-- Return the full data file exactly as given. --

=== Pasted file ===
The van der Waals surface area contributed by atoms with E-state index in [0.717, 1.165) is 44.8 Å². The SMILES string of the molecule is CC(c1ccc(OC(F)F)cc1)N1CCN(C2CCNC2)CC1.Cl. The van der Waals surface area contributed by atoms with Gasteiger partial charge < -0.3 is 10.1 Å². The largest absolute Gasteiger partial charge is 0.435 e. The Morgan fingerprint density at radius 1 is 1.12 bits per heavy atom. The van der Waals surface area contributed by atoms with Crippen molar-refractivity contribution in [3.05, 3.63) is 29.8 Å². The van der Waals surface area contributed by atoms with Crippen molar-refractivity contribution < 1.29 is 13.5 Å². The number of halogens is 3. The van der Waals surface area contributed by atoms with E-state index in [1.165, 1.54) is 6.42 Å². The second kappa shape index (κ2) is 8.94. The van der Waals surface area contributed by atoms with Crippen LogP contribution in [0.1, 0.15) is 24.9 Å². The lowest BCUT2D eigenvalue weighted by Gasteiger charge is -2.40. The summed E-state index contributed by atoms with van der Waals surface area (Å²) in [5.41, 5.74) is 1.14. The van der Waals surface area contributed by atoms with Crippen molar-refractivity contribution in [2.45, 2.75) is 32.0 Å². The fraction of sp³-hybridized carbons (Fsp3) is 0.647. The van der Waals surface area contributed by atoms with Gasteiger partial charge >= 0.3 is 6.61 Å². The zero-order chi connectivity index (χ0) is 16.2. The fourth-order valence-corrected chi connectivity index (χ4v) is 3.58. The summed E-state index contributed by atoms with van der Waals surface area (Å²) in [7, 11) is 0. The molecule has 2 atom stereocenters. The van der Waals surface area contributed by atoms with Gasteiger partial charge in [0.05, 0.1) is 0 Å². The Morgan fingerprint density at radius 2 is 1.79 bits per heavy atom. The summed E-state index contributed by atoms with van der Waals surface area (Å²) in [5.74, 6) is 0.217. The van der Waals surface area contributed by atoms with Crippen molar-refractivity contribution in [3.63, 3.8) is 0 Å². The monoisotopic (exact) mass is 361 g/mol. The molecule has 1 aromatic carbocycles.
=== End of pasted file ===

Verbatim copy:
The van der Waals surface area contributed by atoms with E-state index in [0.717, 1.165) is 44.8 Å². The SMILES string of the molecule is CC(c1ccc(OC(F)F)cc1)N1CCN(C2CCNC2)CC1.Cl. The van der Waals surface area contributed by atoms with Gasteiger partial charge < -0.3 is 10.1 Å². The largest absolute Gasteiger partial charge is 0.435 e. The Morgan fingerprint density at radius 1 is 1.12 bits per heavy atom. The van der Waals surface area contributed by atoms with Crippen molar-refractivity contribution in [3.05, 3.63) is 29.8 Å². The van der Waals surface area contributed by atoms with Crippen molar-refractivity contribution < 1.29 is 13.5 Å². The number of halogens is 3. The van der Waals surface area contributed by atoms with E-state index in [1.165, 1.54) is 6.42 Å². The second kappa shape index (κ2) is 8.94. The van der Waals surface area contributed by atoms with Crippen LogP contribution in [0.1, 0.15) is 24.9 Å². The lowest BCUT2D eigenvalue weighted by Gasteiger charge is -2.40. The summed E-state index contributed by atoms with van der Waals surface area (Å²) in [5.41, 5.74) is 1.14. The van der Waals surface area contributed by atoms with Crippen molar-refractivity contribution in [2.45, 2.75) is 32.0 Å². The fraction of sp³-hybridized carbons (Fsp3) is 0.647. The van der Waals surface area contributed by atoms with Gasteiger partial charge >= 0.3 is 6.61 Å². The zero-order chi connectivity index (χ0) is 16.2. The fourth-order valence-corrected chi connectivity index (χ4v) is 3.58. The summed E-state index contributed by atoms with van der Waals surface area (Å²) in [7, 11) is 0. The molecule has 2 atom stereocenters. The van der Waals surface area contributed by atoms with Gasteiger partial charge in [0.05, 0.1) is 0 Å². The Morgan fingerprint density at radius 2 is 1.79 bits per heavy atom. The summed E-state index contributed by atoms with van der Waals surface area (Å²) in [5.74, 6) is 0.217. The van der Waals surface area contributed by atoms with Crippen molar-refractivity contribution in [3.63, 3.8) is 0 Å². The monoisotopic (exact) mass is 361 g/mol. The molecule has 1 aromatic carbocycles.